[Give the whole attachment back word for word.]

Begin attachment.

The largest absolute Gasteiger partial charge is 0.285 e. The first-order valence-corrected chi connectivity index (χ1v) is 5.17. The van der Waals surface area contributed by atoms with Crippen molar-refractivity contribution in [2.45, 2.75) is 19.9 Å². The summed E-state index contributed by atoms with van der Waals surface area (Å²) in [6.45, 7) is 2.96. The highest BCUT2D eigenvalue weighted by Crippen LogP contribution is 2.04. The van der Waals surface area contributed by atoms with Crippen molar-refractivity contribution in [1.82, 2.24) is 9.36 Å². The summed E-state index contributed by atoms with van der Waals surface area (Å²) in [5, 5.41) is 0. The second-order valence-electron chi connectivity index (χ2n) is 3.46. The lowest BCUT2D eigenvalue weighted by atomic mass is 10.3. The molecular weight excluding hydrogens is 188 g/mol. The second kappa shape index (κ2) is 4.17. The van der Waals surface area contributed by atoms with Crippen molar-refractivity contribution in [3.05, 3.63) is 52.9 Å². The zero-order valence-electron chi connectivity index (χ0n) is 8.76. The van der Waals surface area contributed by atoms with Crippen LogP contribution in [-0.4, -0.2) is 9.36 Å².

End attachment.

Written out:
The largest absolute Gasteiger partial charge is 0.285 e. The first-order valence-corrected chi connectivity index (χ1v) is 5.17. The van der Waals surface area contributed by atoms with Crippen molar-refractivity contribution in [2.45, 2.75) is 19.9 Å². The summed E-state index contributed by atoms with van der Waals surface area (Å²) in [6.45, 7) is 2.96. The highest BCUT2D eigenvalue weighted by Crippen LogP contribution is 2.04. The van der Waals surface area contributed by atoms with Crippen molar-refractivity contribution in [1.82, 2.24) is 9.36 Å². The summed E-state index contributed by atoms with van der Waals surface area (Å²) in [5, 5.41) is 0. The second-order valence-electron chi connectivity index (χ2n) is 3.46. The lowest BCUT2D eigenvalue weighted by atomic mass is 10.3. The molecular weight excluding hydrogens is 188 g/mol. The second kappa shape index (κ2) is 4.17. The van der Waals surface area contributed by atoms with Crippen molar-refractivity contribution in [3.05, 3.63) is 52.9 Å². The zero-order valence-electron chi connectivity index (χ0n) is 8.76. The van der Waals surface area contributed by atoms with Crippen LogP contribution in [-0.4, -0.2) is 9.36 Å².